I found that I could rely on the CBL unit to help avoid color shifts, particularly in the green region where such shifts are most obvious. And as I was capturing to HDV, I really wanted to avoid color correction and any additional processing that might affect image quality. The consistently accurate readings obtained with the color balancing lens helped me do that with a few exceptions. One of these was when I hurriedly rebalanced with the subject about two feet from the lens and I couldn't see the image clearly in the viewfinder. (I probably filled less than the recommended 60 percent of the frame).
The CBL unit excelled in mixed lighting conditions. I tried it with various combinations of tungsten, fluorescent, daylight LEDs and daylight color temperatures, and consistently came out with better flesh tones and more natural colors. (They often seemed slightly warmer, but appreciably more natural looking.) This was particularly true at low light levels.
For the most part the CBL color balancing lens performed as advertised, delivering "natural looking" color-balanced images under most lighting conditions. However, it performed best in mixed lighting environments, regardless of the color temperature blend, and consistently eclipsed the results obtained with a simple white card. However, in comparing the CBL balance to standard white balancing techniques in "broad daylight," or with plenty of LED or tungsten lighting indoors, both often yielded identical or nearly identical results. I did have one slight issue with the device though. This was when I was shooting around sunset, with the sun's rays at a very low angle. As I was shooting alone, I had no way to elevate the CBL off the ground by the three to four feet needed to get above vegetation level and out of "deep shade" conditions. The unit does come with a strap which could be attached to a pole with arm staked into the ground, but that's another gizmo waiting to be devised.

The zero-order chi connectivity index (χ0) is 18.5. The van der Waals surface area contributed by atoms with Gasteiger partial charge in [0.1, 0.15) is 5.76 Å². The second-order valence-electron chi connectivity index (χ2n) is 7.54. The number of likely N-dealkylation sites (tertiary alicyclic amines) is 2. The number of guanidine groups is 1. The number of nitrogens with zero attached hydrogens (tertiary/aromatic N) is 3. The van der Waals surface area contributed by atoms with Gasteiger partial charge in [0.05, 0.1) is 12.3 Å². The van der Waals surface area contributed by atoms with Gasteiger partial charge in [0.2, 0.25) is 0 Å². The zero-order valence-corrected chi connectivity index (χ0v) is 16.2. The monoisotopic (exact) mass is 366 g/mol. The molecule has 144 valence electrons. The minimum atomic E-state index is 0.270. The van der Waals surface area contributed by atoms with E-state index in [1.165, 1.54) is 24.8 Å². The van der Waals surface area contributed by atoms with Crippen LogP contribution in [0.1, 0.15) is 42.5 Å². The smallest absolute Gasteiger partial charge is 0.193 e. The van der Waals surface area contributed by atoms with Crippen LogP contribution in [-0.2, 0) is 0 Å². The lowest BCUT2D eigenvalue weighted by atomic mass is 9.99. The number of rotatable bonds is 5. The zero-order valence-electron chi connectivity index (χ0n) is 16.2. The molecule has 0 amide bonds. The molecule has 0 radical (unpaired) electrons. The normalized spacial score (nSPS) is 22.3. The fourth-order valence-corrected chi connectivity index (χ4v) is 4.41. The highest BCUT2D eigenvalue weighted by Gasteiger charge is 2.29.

The CBL device's consistency and superior performance in mixed lighting—along with its extreme portability—still makes it a handy accessory and one that serious cinematographers should consider. This is especially true if you want to avoid extensive and meticulous color correction in post production. The device is cheap insurance against having to do so; but don't expect it to operate like some kind of a magic wand. Fundamentals of photography and common sense still apply.
Carl Mrozek operates Eagle Eye Media, based in Buffalo, N.Y., which specializes in wildlife and outdoor subjects. His work regularly appears on the Discovery Channel, The Weather Channel, CBS, PBS and other networks. Contact him at email@example.com.